Impact of handling missing PK data on PD estimation – explicit modeling of BLQ data in WinBUGS® reduced bias in the PD predictions - a preclinical example.
Dartois C, Looby M, He H, Steimer J-L, and Pillai G.
Modeling and Simulation, Novartis Pharma AG, Basel, Switzerland
Objectives: Purpose of this project was to compare 2 drugs, a lead compound and its backup on a pharmacodynamic endpoint based on their relative potency in animals.
Methods: Data came from 2 studies in which the 2 drugs were administered in single dose, some in cross-over and at different dose levels (from 0.1 to 10 mg and from 2 to 100 mg for the lead and its backup, respectively). PK and PD samples were taken at the same time, between 0.5 to 48h with non-balanced designs between the 2 studies. Exploratory analysis of the raw data was performed to highlight features of the design which could have an impact on modeling. Then, a non linear mixed effect approach was applied. Models were evaluated through a goodness of fit (GOF) and a visual predictive check.
Results: Exploratory analysis highlighted for the 2 drugs, a high variability in the absorption phase, and for the lead, paucity of data in the expected IC50 region. The lower limit of quantification (LOQ) of this drug was indeed approximately equal to IC50/2.5 and one quarter of data was below the LOQ (BLQ). Basic PKPD models for the 2 drugs, were analyzed using NONMEM, included 2 compartments and an Emax model, linked by common PD baseline. IIV variabilities were defined as log-normal. An inter-occasion effect was added on absorption parameters, an additive residual error model on log-transformed PK data. In the first approach, all BLQ data were discarded. Predictions of the missing data were often above LOQ and so induced an apparent bias in the PD estimation. It explained why a second approach was tested. The same PK models were fitted in Winbugs®, taken into account the different LOQ, with same considerations as in the first approach except for the inter-occasion effect, not included. Individual PK predictions were then introduced in the PD model fitted in NONMEM. For the 2 compounds, PKPD standard GOF of the 2 approaches were not really distinguishable. The second approach allowed to decrease significantly the number of missing data predictions above LOQ for the lead and in this way revealed this method to be more reliable. Other graphics showed the large impact of the second approach on the estimation of the PD parameters.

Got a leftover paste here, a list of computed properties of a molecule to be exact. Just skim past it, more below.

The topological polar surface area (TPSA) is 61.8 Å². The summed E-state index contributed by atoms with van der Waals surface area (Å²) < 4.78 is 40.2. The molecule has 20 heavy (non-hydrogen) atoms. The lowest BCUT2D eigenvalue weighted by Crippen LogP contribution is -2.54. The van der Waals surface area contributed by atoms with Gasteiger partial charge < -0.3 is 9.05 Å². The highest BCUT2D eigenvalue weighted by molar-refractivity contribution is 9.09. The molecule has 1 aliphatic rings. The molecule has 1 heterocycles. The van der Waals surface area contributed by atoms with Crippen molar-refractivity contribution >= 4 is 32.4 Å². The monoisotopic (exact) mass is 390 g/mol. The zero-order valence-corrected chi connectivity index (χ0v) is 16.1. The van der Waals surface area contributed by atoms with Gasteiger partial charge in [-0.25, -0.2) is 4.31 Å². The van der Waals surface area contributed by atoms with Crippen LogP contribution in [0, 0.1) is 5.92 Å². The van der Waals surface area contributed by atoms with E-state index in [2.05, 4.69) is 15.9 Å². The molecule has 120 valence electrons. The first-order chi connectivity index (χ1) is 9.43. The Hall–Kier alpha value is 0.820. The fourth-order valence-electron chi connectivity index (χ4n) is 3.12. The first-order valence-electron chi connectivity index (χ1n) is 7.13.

Conclusions: Handling missing data in PKPD modeling is a concrete question for which currently no perfect method is available . More precisely, the handling of PK missing data may have a great impact on the PD estimations. In this project, the first method which was recommended despite its simplicity , used NONMEM® and discarded all PK data below LOQ. The second method used Winbugs®, in which BLQ data are identified and their influence on the likelihood is assessed. This second method which is also very simple to implement, offered largely more reliable PKPD results.
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